Him: “She my heart.” *eyes glistening so looks down* “I see her every day.”
Me: “I bet she’s so glad to see you everyday.”
Him *nods and keeps looking down*

After that, I asked his name and told him mine. I told him that I thought his grandmama was a very lucky woman to have a special grandson who came to see her every single day. And then I reached my floor and the doors opened. I stepped out but then turned back to face him with my hand on the door.

Me: “Hey grandson? Can you do me and your grandmama a favor?”
Him: *looks up* “Yes, ma’am.”
Me: “Please don’t ever, ever refer to yourself as a ‘regular ass n***’ again, okay? Like, ever. Because you’re not.”
Him: *staring at me while I stand in the doorway as elevator buzzer starts going off*
Me: “Alright then, grandson. Go see ‘bout your heart. She waiting on you.”
Him: “Alright then, doc.”
Me: *smiling*
Him: *smiling back*

Both of us: *fist bump*

I love this place.❤️🏥

#slowtojudge #hewasspecial #peopleoftenaskwhereimfromfrom #butonlymyownpeopleask #itscooltho #totallycoolwithme #dialoguestarter #amazinggrady #loveisthewhat #alwaysandinallways

Tuesday, July 3, 2018

Baby Daddy.

Him: "You got kids, Miss Manning?"
Me: "Yep. Two sons."
Him: "They grown? Like my age?"
Me: "Nah. Thirteen and eleven."
Him: *eyes widen* "Damn. Doctors be waiting to have they kids."
Me: "Ha. Some do. Some don't."


Me: "You excited about being a dad?"
Him: "Very. But it scare me, too."
Me: "What part?"
Him: "Getting it right."


Him: "Miss Manning? You think if you didn't have no good daddy, you can be one to your kid?"
Me: "I think there's a lot of good daddies who are the first good daddies in their family."
Him: "Kind of like the first to go to college, huh?"


Him: "I just hope I got what it take to be a good daddy."
Me: "You do. You got love. And love is the what, man."
Him: "Take more than love."
Me: "It's a start though. That and showing up."
Him: "I can show up and love her. I can do that."
Me: "Good stuff, man."


Him: "That's what your daddy did, huh?"
Me: "What?"
Him: "Showed up. And loved you. I can tell."
Me: *silence*

He changed the subject after that and just watched the TV. And I just sat there on the chair next to him. At first, I wanted to cry. But then I decided to go ahead and give thanks for the amazing father this young man will become.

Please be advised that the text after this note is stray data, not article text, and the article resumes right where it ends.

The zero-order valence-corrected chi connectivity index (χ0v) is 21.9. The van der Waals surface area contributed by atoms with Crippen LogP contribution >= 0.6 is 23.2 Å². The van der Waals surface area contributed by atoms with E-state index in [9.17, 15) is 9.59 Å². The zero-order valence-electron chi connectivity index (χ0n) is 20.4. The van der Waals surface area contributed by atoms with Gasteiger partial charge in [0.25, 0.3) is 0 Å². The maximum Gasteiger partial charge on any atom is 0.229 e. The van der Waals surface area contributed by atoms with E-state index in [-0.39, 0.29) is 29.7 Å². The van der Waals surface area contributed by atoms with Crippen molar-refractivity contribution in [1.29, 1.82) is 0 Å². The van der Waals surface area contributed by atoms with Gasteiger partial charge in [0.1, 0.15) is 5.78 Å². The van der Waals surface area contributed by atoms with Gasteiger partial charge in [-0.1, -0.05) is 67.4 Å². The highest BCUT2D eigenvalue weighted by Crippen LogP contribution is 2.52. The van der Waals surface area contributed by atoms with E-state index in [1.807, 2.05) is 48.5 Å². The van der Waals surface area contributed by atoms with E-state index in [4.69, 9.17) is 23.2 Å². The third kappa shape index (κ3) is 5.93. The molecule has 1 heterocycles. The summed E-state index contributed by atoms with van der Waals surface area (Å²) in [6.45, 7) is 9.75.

Because he will. I claimed it.


#whynothim #hegotnext #loveisthewhat #amazinggrady #iprayformypatients #gooddadsrule #hewasrightaboutmine

Monday, July 2, 2018

Divine intervention.

A fist has hit your face. A strong hand has gripped your arm hard. Spit has flown from lips as they spewed forth words cursing you. And you took it day after day, year after year. Now your body is sick and growing older. The energy it took to be a crouching tiger from this hidden dragon is needed for other things. Except this is all you know. Or all that you've known for most of your adult life.

"God called me to this place. I am trusting Him." That is what you said to me when I asked about all of this. You explained it with such simplicity. Like, this was your lot in life. Your destiny of lumps that you would just have to take.

Like you had been taking for all this time.

When I explained that I worried about this and said I didn't believe love should hurt like this, your eyes filled with tears. When I told you that I knew it was complicated but we wanted to protect you, they fell. Onto your cheeks and in splashes on your blue hospital-issue gown.

We sat in silence for a bit. Then you squeezed my hand tight and said, "I'll be okay. I've made it this far. I will be okay. God's got me." You smiled. And when you did I saw your cheek quivering. But you nodded hard and sure. So brave and full of fight. You meant those words.

You did.

"No." That's all I said. Then I closed my hand tight over yours, shook my head and clamped down hard. "No."

And you understood what I meant. That this idea of you fighting this old fight and this new fight at the same time was not going to happen. Even if it was super complex and lumpy and scary. We can't unhear it. I can't unknow it.

I can't.

I gave you a hug before walking out of your room. And you hugged me right back. You sure did.
I didn't say anything more after that. But I hope that hug conveyed what was on my heart.

I recognize that you are scared and respect that you believe that God has called you to this place. But I need you to remember something, okay? Just maybe He called me to this place, too.

I will do my best to fight with you. I will.


Happy Monday.

Sunday, July 1, 2018

Rules of Intern Year.

10 Rules of Intern Year

1. Show up.
2. Do your best.
3. Listen to the nurses. 
4. Don’t lie.
5. Put the patient first. 
6. Do fun stuff when you’re off.